I was fascinated by Kay, the heroic ambulance driver, her work rescuing victims of the air raids, and the society of butch volunteers she hung out with. I could have happily read an entire book about her and her friend Mickey, whom I loved with a passion disproportionate to her brief appearances. The other characters either interested me less, or their situations interested me less; the reason Duncan was in jail was tragic and not a story often told, but he was a rather opaque character and so were the men he interacted with; I liked his sister Vi, but except for her brief but wonderful interaction with Kay, her story was mostly about loving a married jerk and that has been told a million times; Helen and Julia I just didn't like, ever, and the more I learned about them, the less time I wanted to spend in their company, even on paper.

Worth reading if you're a Waters fan, but not a good introduction. It did make me want to read more about the Blitz, though. (Two of my favorite short stories of all time are set there, Connie Willis' "Fire Watch" ("deaths: one cat") and "Jack.") Any recommendations? Especially, any recommendations for fact or fiction featuring lesbians and/or people doing the more dramatic sort of volunteer work, search and rescue, fire watch, ambulance drivers, and the like?
3 August 1873

I was never so frightened as I am now. They have left me sitting in the dark, with only the light from the window to write by. They have put me in my own room, they have locked the door on me. They wanted Ruth to do it, but she would not. She said, "What, do you want me to lock up my own mistress, who has done nothing?" In the end the doctor took the key from her & locked the door himself, then made her leave me. Now the house is full of voices, all saying my name. If I close my eyes & listen it might be any ordinary night. I might be waiting for Mrs. Brink to come & take me downstairs to a dark circle, & Madeleine or any girl might be there, blushing, thinking of Peter, of Peter's great dark whiskers & shining hands.

But Mrs. Brink is lying quite alone in her own cold bed, & Madeleine Silvester is downstairs weeping in a fit. And Peter Quick is gone, I think for ever.

#

I idly picked up this book at a friend's house, read the first page, then ran out to buy a copy for myself. Is that a great opening paragraph or what?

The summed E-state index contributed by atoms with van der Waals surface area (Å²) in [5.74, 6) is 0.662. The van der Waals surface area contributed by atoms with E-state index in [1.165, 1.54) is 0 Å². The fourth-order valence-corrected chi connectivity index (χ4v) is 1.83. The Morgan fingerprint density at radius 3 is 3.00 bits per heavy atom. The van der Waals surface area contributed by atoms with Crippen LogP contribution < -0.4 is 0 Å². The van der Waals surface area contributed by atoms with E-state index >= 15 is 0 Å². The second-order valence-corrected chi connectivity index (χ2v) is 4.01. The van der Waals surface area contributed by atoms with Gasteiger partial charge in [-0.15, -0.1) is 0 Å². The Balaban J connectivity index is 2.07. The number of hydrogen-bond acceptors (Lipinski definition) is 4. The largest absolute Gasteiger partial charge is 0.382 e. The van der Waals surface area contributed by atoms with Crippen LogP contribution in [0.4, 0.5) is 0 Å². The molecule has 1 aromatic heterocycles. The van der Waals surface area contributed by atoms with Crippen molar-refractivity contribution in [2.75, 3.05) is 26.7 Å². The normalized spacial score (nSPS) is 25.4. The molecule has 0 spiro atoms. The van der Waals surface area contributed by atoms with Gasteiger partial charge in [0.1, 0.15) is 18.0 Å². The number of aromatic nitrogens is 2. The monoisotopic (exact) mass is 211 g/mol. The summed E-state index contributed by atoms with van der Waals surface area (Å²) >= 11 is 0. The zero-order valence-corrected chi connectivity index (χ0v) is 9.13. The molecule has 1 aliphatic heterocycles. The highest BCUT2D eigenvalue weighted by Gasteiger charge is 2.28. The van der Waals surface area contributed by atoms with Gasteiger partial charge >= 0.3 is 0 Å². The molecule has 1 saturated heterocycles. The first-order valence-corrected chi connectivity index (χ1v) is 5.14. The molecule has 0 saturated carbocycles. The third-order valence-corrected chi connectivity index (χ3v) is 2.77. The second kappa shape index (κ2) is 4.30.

ETA: The book was in her closet, which I had opened to look for the laundry detergent, and discovered that it was full of books. Upon later questioning, she said that she hadn't read the book and didn't remember buying it. Spoooooky....

A Victorian lady with several secrets to conceal decides a little charitable work will help her recover from a recent illness. She starts visiting the inmates of a women's prison, and soon becomes entangled with one of the prisoners, Selina Dawes, who is a medium who was arrested after a seance went horribly wrong. The excerpt I quoted at the beginning is from Selina's diary, which recounts the events leading up to her imprisonment. This is intercut into the present-day sections, which are the diary of the lady visitor.

This is one of those books where the less you know about it going in, the better. (I may put up a spoiler-cut post to discuss it further if anyone else has already read it.) It's scary (but not horror-graphic) and sexy (despite containing no sex per se) and well-researched and well-written and tremendously gripping. I think the majority of you all would like it, and several of you would love it.

All I really have to say other than that is that I don't know why no one has ever mentioned Waters to me before. I was excited to learn that she has written two other books, Fingersmith and Tipping the Velvet, and disappointed that it was only two. Has anyone read those? How are they?
3 August 1873

I was never so frightened as I am now. They have left me sitting in the dark, with only the light from the window to write by. They have put me in my own room, they have locked the door on me. They wanted Ruth to do it, but she would not. She said, "What, do you want me to lock up my own mistress, who has done nothing?" In the end the doctor took the key from her & locked the door himself, then made her leave me. Now the house is full of voices, all saying my name. If I close my eyes & listen it might be any ordinary night. I might be waiting for Mrs. Brink to come & take me downstairs to a dark circle, & Madeleine or any girl might be there, blushing, thinking of Peter, of Peter's great dark whiskers & shining hands.

But Mrs. Brink is lying quite alone in her own cold bed, & Madeleine Silvester is downstairs weeping in a fit. And Peter Quick is gone, I think for ever.

#

I idly picked up this book at a friend's house, read the first page, then ran out to buy a copy for myself. Is that a great opening paragraph or what?

ETA: The book was in her closet, which I had opened to look for the laundry detergent, and discovered that it was full of books. Upon later questioning, she said that she hadn't read the book and didn't remember buying it. Spoooooky....

A Victorian lady with several secrets to conceal decides a little charitable work will help her recover from a recent illness. She starts visiting the inmates of a women's prison, and soon becomes entangled with one of the prisoners, Selina Dawes, who is a medium who was arrested after a seance went horribly wrong. The excerpt I quoted at the beginning is from Selina's diary, which recounts the events leading up to her imprisonment. This is intercut into the present-day sections, which are the diary of the lady visitor.

This is one of those books where the less you know about it going in, the better. (I may put up a spoiler-cut post to discuss it further if anyone else has already read it.) It's scary (but not horror-graphic) and sexy (despite containing no sex per se) and well-researched and well-written and tremendously gripping. I think the majority of you all would like it, and several of you would love it.

All I really have to say other than that is that I don't know why no one has ever mentioned Waters to me before. I was excited to learn that she has written two other books, Fingersmith and Tipping the Velvet, and disappointed that it was only two. Has anyone read those? How are they?
.

Syndicate

RSS Atom

Most Popular Tags

Powered by Dreamwidth Studios

Style Credit

Expand Cut Tags

No cut tags